Susan Douglas, in a Drudge-linked article titled “Why Women Hate Hillary,” writes that Senator Clinton’s problem is that she “seems to want to be more like a man in her demeanor and politics, makes few concessions to the social demands of femininity, and yet seems to be only a partial feminist. She seems above us, exempting herself from compromises women have to make every day, while, at the same time, leaving some of the basic tenets of feminism in the dust. We are sold out on both counts. In other words, she seems like patriarchy in sheep’s clothing.”
Speaking as a man who, while I don’t necessarily like Hillary, certainly doesn’t share the overwhelming visceral dislike that both my wife and my mother-in-law have for her, I agree that the question “Why Women Hate Hillary” is worth pondering (to the extent that any massive overgeneralization is worth pondering). I’m not sure Douglas’s answer is entirely right, though. I suppose “patriarchy in sheep’s clothing” is probably part of the problem, but personally, I think the bigger truth lies in the thinly elaborated statement, “Perhaps women like me are being extra hard on Hillary because sheÃ¢â‚¬â„¢s a woman.” Douglas means this mostly in an ideological sense — that women don’t want the first female president to be “Joe Lieberman in drag” — but I think it’s broader than that. I think women are generally harder on other women in life generally, not just in politics, and not just with regard to substantive matters: they tend to judge each other’s appearance, mannerisms, social behavior, etc. much more harshly than men do. I find this phenomenon utterly mysterious, but I’ve witnessed it too many times not to see it as a pattern.
Case in point: ask Becky or Ginny what they think of Hillary, and the answer will invariably come back not to a critique of her foreign or domestic policy preferences, but rather to the notion that she’s a “b**ch.”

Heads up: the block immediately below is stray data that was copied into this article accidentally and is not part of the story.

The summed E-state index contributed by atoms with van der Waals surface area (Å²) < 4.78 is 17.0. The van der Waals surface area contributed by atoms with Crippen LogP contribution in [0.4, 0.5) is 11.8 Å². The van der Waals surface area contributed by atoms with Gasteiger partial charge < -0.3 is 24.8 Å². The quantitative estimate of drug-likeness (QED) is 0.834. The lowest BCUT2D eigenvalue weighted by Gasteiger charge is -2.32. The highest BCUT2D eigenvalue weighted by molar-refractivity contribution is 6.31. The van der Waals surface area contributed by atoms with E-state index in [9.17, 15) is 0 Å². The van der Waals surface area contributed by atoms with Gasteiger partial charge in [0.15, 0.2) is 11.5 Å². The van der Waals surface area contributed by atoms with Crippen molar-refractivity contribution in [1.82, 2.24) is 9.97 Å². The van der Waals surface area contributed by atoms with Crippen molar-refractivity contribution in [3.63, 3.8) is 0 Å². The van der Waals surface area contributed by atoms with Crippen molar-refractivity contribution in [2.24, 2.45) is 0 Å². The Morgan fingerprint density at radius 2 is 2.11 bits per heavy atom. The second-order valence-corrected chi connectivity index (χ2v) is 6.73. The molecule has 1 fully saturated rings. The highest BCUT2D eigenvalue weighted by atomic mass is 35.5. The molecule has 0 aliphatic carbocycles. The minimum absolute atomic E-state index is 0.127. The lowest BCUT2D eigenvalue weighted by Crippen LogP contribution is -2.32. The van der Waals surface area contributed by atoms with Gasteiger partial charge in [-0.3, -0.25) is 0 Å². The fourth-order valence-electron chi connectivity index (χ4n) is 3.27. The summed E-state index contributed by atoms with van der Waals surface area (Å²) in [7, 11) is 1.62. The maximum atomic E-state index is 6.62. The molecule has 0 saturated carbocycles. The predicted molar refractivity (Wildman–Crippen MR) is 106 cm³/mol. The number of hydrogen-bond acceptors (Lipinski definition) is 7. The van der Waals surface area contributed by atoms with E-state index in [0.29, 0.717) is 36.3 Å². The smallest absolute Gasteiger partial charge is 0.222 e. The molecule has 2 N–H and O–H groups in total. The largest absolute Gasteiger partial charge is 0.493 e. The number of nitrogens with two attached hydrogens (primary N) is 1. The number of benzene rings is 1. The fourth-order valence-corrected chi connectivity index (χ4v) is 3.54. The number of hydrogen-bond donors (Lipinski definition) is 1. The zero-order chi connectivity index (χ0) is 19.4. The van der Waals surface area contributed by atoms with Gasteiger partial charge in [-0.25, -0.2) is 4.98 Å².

Of course, Becky and Ginny, in addition to being women, are also western New Yorkers (or were in 2000, anyway, when she first decided to declare herself a New Yorker and run for Senate), and so I think their anti-Hillary-ism is also somewhat tied up in the notion that she’s a “carpetbagger,” as well as the generalized resentment that western New Yorkers tend to have toward politicians who focus most of their energy on “downstate” concerns (which is to say, nearly all New York politicians, since “downstate” — i.e., New York City and environs — is where the votes are). So perhaps they aren’t the best examples. My father-in-law Ted isn’t a woman, and yet he, too, is not a Hillary fan at all, at all. :)
Still, there’s something inescapably odd about the fact that I am significantly more likely to vote for the First Woman PresidentTM than is my feminist wife, the former USC Women’s Student Assembly president. Ideology can’t explain it, because if anything, Becky is more conservative/hawkish than I am. And Buffalo roots can only go so far in explaining it. At some point, I do think gender becomes relevant. And I think it may very well be true that the biggest obstacle to a female president is… female voters.
This latter point may not be unique to candidates breaking gender barriers. My dad’s 100% Irish grandmother, “Ma” McNamara, famously called presidential candidate John F. Kennedy a “little Irish upstart, gettin’ above his station.” When Joe Lieberman ran for vice president, there was considerable discussion within the Jewish community about whether this was “good for the Jews,” i.e., whether it constituted unwise/premature ethnic overreaching. So it’s not totally surprising that women might be less than totally enthusiastic about a woman running for president.
But I think this is different. I very much doubt that more than a handful of women feel Hillary is “gettin’ above [her] station.” Rather, I think there is something about Hillary that uniquely rubs women the wrong way — and Douglas captures some of it, but focuses too much on the ideological side of things. Notwithstanding the Western New York issue, I think Becky and Ginny are fairly representative of how many women feel about Hillary: they just think she’s a b**ch. (And maybe she is! But at least in my experience, women seem to form this impression much more readily — and express it much more openly — than men do. Speaking of which, don’t even get Becky started on Nancy Pelosi…)
Is it simply that men and women dislike Hillary in equal numbers, but women feel more at liberty to say so (whereas men feel they’ll be labeled as misogynists if they do)? Or is there a genuine gender difference here? Or am I completely off-base? I’m curious what y’all think.